Are you ready to pay more to shop on the Internet? Ready or not, lawmakers in Baton Rouge are making that decision for you. Besides the many other taxes on the agenda, the Legislature just passed House Bill 30, which would force most out-of-state online retailers to collect state sales taxes on whatever they sell to us. In other words, it’s an online sales tax.

The Internet used to be an open and convenient marketplace for good deals and products we couldn’t find close to home. Slapping sales taxes on our online purchases will put an end to that.

Online vendors doing more than $50,000 of business in Louisiana will be required to charge us an 8 percent sales tax. We’ll be sending more of our hard-earned money to the state and our parishes, even though some Louisianians already pay a combined sales tax rate as high as 11 percent on goods at the store.

We also will likely be paying more for the goods and services themselves. That’s because this online sales tax requires sellers to spend more time and money keeping track of the taxes they collect and send back to Louisiana. Keeping track of the rules and regulations for local sales taxes already is 60 percent of what small businesses spend on compliance, so any new tax collection responsibility will be made up for with higher prices.

This new burden might actually scare many businesses away from doing business in Louisiana. Although big retailers like Amazon have no qualms with collecting this new tax, small and midsize businesses would have a lot more trouble. In return for selling to us, they could face higher costs and be at risk of audits from our Department of Revenue. Sites like eBay and Etsy expect a similar dilemma for their sellers.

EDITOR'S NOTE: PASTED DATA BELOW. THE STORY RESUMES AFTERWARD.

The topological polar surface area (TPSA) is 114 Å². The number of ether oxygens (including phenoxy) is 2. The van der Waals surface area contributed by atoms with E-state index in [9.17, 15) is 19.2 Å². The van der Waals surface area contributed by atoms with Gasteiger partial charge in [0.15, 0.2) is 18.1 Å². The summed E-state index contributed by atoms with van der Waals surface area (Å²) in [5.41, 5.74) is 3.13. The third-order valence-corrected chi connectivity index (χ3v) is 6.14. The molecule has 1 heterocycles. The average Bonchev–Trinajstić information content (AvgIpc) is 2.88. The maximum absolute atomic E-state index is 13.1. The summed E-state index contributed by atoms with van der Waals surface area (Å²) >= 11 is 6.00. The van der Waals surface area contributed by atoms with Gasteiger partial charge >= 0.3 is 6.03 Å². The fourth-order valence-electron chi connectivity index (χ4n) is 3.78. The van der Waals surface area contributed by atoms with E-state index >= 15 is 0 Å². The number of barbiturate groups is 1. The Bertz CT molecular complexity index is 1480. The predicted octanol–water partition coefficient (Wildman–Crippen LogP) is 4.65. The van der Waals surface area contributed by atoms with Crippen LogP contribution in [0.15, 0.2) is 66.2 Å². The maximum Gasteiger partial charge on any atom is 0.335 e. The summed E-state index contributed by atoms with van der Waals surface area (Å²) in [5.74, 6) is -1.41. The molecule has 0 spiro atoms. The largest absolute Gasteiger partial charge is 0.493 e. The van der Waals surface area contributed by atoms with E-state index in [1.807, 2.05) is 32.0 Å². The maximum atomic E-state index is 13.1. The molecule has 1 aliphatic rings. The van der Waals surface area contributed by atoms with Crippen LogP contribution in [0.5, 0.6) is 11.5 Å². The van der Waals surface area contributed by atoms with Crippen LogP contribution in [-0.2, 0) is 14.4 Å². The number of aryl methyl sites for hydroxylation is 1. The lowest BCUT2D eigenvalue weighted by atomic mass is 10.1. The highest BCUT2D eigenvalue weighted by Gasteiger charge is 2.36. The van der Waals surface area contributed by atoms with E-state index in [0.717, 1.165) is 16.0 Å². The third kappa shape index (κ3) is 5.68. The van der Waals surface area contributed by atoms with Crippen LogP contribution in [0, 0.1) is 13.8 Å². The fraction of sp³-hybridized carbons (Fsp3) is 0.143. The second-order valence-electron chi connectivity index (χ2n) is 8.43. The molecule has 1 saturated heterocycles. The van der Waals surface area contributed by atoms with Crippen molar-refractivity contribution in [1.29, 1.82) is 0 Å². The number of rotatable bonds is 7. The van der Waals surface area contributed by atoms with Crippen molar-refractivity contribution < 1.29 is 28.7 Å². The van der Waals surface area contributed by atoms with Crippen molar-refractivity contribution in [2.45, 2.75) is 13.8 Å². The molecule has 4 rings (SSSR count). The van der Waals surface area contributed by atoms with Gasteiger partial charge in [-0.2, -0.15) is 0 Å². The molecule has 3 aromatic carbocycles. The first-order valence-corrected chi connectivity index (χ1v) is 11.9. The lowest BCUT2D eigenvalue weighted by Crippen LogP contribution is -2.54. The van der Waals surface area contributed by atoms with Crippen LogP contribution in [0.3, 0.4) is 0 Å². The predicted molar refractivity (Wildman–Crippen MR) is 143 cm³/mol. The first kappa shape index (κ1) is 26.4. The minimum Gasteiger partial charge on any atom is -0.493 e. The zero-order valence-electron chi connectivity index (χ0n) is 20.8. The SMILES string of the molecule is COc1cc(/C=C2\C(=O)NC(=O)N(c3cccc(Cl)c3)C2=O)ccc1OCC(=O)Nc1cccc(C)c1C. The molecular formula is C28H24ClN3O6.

We shouldn’t be surprised if we start seeing online disclaimers that say “Sorry: no Louisiana buyers.”

Worse yet, this new law would give us an inherent economic disadvantage compared with other states. Most states have no Internet sales taxes, and adding our state to the small list of those where this complication exists would make Louisiana a less attractive location for business.

Unsurprisingly, this move is unpopular — 60 percent of Louisianians polled last month said they opposed such a tax. And the U.S. Supreme Court already has ruled that taxes like this are unconstitutional.

So why are lawmakers moving forward with it? Adding yet another tax burden to our lives won’t help improve Louisiana’s quality of life and economy — it’ll just make things cost more.

John Kay

Louisiana state director, Americans for Prosperity

Denham Springs